Driving or using machines

Be careful before you drive or use any machines or tools until you know how Ikorel affects you.
Ikorel may cause dizziness or light- headedness in some people. Make sure you know how you react to it before you drive a car, operate machinery, or do anything else that could be dangerous if you feel dizzy. Do not drive if this occurs

Drinking alcohol

Tell your doctor if you drink alcohol.
The effects of alcohol could be made worse while taking Ikorel. It is not recommended that you drink alcohol while taking Ikorel.

Looking after your medicine

Keep the medicine in a cool, dry place where the temperature stays below 25°C.
Keep Ikorel tablets in the blister pack until it is time to take them. If you take the tablets out of the blister pack they may not keep well. Ikorel tablets must be protected from moisture. This is the reason why Ikorel tablets are packed with a desiccant
Any unused tablets held for 30 days after opening the blister strip should be discarded
Follow the instructions in the carton on how to take care of your medicine properly.
Store it in a cool dry place away from moisture, heat or sunlight; for example, do not store it:
in the bathroom or near a sink, or
in the car or on window sills.
Do not use this medicine after the expiry date.
Keep it where young children cannot reach it.

When to discard your medicine

Any unused tablets held for 30 days after opening the blister strip should be discarded

Getting rid of any unwanted medicine

If you no longer need to use this medicine or it is out of date, take it to any pharmacy for safe disposal.

Are there any side effects?

All medicines can have side effects. If you do experience any side effects, most of them are minor and temporary. However, some side effects may need medical attention.
See the information below and, if you need to, ask your doctor or pharmacist if you have any further questions about side effects.

Less serious side effects

Less serious side effects
What to do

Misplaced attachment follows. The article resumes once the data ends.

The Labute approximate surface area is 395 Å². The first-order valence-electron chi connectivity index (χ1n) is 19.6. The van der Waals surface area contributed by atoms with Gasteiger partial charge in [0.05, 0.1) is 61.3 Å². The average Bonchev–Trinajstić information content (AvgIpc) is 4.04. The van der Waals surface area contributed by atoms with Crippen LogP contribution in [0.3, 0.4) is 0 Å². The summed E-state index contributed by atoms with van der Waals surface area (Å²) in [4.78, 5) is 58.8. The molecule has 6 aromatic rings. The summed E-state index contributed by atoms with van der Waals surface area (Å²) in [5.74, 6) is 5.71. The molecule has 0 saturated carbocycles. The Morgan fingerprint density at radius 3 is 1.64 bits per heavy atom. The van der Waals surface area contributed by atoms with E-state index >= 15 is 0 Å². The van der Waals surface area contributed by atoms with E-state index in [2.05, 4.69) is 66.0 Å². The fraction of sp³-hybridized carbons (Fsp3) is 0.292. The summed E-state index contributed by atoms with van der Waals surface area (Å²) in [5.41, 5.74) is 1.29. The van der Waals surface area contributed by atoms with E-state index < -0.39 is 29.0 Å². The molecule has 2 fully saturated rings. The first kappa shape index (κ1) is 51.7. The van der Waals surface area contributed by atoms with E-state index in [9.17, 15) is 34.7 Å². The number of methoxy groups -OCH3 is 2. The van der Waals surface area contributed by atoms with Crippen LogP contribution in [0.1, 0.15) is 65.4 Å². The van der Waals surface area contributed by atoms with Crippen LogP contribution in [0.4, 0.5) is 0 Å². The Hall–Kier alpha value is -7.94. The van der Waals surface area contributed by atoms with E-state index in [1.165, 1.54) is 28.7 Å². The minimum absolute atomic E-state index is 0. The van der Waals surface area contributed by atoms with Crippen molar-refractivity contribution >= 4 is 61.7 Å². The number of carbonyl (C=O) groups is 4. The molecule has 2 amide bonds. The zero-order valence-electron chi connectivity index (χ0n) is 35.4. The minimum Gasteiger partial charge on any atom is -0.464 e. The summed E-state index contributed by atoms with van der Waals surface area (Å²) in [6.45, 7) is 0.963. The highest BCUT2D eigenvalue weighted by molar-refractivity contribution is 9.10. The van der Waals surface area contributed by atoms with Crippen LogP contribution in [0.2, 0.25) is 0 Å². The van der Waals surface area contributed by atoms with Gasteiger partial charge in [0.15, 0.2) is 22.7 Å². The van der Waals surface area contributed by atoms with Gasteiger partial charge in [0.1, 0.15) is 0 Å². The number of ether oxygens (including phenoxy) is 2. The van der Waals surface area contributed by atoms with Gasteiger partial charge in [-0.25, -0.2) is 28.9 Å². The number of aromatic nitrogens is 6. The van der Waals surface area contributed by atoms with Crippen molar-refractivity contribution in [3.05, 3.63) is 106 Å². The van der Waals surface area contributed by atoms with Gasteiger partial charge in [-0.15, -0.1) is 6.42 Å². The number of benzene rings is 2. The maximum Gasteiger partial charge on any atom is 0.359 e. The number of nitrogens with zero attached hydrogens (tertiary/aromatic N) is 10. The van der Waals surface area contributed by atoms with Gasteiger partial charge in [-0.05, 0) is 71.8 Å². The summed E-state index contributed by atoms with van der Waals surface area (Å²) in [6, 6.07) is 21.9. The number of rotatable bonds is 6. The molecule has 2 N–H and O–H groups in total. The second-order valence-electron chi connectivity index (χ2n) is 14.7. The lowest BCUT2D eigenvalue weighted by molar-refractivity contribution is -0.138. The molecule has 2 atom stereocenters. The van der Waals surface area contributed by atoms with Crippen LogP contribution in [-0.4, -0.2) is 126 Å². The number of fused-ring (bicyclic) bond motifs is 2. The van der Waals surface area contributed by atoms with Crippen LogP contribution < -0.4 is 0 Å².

headache
dizziness and light-headedness, especially when getting up from a sitting or lying down position
tiredness, drowsiness
cough
nausea, vomiting, indigestion
diarrhoea
constipation
stomach ache
flushing, sweating
loss of appetite, weight loss
fever
leg, neck, back, chest or muscular pain, pain in the arm or general pain
trouble sleeping
nervousness
depression
itching
double vision
nose bleed
skin abscess
Speak to your doctor if you have any of these less serious side effects and they worry you.

Serious side effects

Serious side effects
What to do
high blood pressure
fast or irregular heart beats
swelling of the face, hands, ankles or feet
difficulty in breathing or shortness of breath
tingling or numbness of the hands or feet
rash
ringing or other persistent noise in the ears
persistent mouth and tongue ulcers or genital, anal or skin ulcers
dark bowel motions and/or bloody diarrhoea
inflammation of the bowel wall (fever, vomiting and stomach pain or discomfort
high potassium levels in the blood
nerve paralysis
Tell your doctor or pharmacist immediately if you notice any of the following
Allergic reaction:
swelling of the face, lips, mouth or throat, which may cause difficultly in swallowing or breathing
Call your doctor straight away, or go straight to the Emergency Department at your nearest hospital if you notice any of these serious side effects.
Tell your doctor or pharmacist if you notice anything else that may be making you feel unwell.
Other side effects not listed here may occur in some people.

Reporting side effects

After you have received medical advice for any side effects you experience, you can report side effects to the Therapeutic Goods Administration online at www.tga.gov.au/reporting-problems  (Australia) or the Centre for Adverse Reactions Monitoring (CARM) within the New Zealand Pharmacovigilance Centre https://nzphvc.otago.ac.nz/reporting/  (New Zealand).
By reporting side effects, you can help provide more information on the safety of this medicine.
Always make sure you speak to your doctor or pharmacist before you decide to stop taking any of your medicines.

Product details

This medicine is only available with a doctor's prescription.

What Ikorel contains

Active ingredient
(main ingredient)
either 10 mg or 20 mg of nicorandil
Other ingredients
(inactive ingredients)
maize starch
croscarmellose sodium
stearic acid
mannitol
Potential allergens
None
Do not take this medicine if you are allergic to any of these ingredients.
There are no dyes, sucrose, lactose, gluten or preservatives in Ikorel tablets.

What Ikorel looks like

10 mg tablet: round, scored, white tablet, marked "IK/10" on one side and plain on the other side. Pack size: 60 tablets (Aust R 56845).
20 mg tablet: round, scored, white tablet, marked "IK/20" on one side and plain on the other side. Pack size: 60 tablets (Aust R 56846).

Who distributes Ikorel

Ikorel is supplied in Australia by:
sanofi-aventis australia pty ltd
12-24 Talavera Road
Macquarie Park NSW 2113
Ikorel is supplied in New Zealand by:
sanofi -aventis new zealand limited Level 8,
56 Cawley Street Ellerslie
Auckland
This leaflet was prepared in September 2020.